But Godeny raised his grades, and now teams with Ashby to give Capital a pair of tall, athletic tight ends who can set up on the line in double-tight end sets, flex into the backfield as a wing or split out as wide receivers.

“Capital hasn’t done that for a while,” Simis said. “It was a matter of getting them to the point where we had them for sure. And then we knew it was going to be good.”

Godeny played a key role as a sophomore on the junior varsity team and served as a backup on varsity. Simis said his absence hurt the Eagles last season. After getting back up to speed, he’s emerged as a weapon, catching 15 passes for 242 yards and three touchdowns.

“The year that I took off, it kind of hit me that I should have taken care of my grades,” Godeny said. “But coming out here my senior year and being able to play, I feel the same as my sophomore year. It feels good, and it’s fun to have a family around like this.”


Like Ashby, White never played a down of high school football until this season, opting to leave the sport after eighth grade to get a job. He worked 50 hours a week during the summer as a landscaper and 20 hours during the school year, leaving no time for football or any other sports.

At the end of last school year, he started showing up to the weight room and enough teammates convinced him to give football another shot.

“I regret not playing all four years now,” White said.

Also like Ashby, summer camp provided a wake-up call. The 6-2, 200-pound defensive tackle recalls being slow, stiff and sore throughout the camp. It was all worth it, he said.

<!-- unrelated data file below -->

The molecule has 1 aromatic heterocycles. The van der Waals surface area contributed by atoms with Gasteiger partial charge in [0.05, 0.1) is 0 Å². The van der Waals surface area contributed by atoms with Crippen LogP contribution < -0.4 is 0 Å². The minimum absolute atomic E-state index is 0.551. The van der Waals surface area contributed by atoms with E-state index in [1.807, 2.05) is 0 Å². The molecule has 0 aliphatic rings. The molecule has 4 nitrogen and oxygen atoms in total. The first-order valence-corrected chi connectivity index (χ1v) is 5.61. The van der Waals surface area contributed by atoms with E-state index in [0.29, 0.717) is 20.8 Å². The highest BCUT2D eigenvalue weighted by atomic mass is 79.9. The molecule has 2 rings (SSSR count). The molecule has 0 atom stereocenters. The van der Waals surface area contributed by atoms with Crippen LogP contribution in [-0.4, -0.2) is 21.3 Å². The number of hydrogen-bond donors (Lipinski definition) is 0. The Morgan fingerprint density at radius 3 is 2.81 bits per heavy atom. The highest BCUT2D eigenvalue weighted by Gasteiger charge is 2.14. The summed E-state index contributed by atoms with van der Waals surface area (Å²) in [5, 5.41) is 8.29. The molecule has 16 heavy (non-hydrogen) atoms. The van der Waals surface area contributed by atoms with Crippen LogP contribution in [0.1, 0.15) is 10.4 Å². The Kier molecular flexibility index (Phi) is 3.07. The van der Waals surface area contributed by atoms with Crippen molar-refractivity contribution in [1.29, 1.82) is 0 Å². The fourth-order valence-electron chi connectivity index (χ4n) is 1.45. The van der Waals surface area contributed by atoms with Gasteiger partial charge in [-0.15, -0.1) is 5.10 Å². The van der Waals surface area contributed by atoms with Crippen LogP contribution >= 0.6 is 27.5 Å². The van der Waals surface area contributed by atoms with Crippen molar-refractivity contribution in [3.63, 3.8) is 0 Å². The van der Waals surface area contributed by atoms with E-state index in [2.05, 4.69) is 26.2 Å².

“It’s been really fun,” White said. “We have really good team chemistry because everyone is friends with each other. I’ve made a lot of new relationships just because of football.”

I wish I would have played all four years.

Topher White, Capital senior defensive tackle


Simis recruited Roberts for years, but Roberts wanted to protect himself from injury and focus on a college baseball career.

The move paid off as the senior has baseball scholarship offers from Utah, Arizona and a handful of junior colleges. But college recruiters extolling the benefits of multi-sport athletes and a touch football game with friends at the Optimist Youth Sports Complex convinced him to give the sport one more shot.

“I just figured senior year, why not?” Roberts said. “And I’ve loved it since.”

Once the 6-foot, 225-pound defensive end figured out how to put his pants on, he provided an instant boost to the line, where his four sacks rank second on the team and tied for seventh in the 5A Southern Idaho Conference.

“Coby, he hadn’t played a lot of football,” Simis said. “But some guys have that ‘it’ thing, and you can just feel it.”


Simis jokes that he and his coaches have already started discussing which non-football players they should target. After the success of Ashby, Godeny, White and Roberts this fall, the coach has a ready-made pitch for why they should give the sport a shot.

“You’re always trying to do that and get the multi-sport athletes out,” Simis said. “But very rarely do they come out.

“So we’re going to use this with the other guys. ‘Look what can happen if you do this.’ ”

Michael Lycklama: 208-377-6424, @MichaelLycklama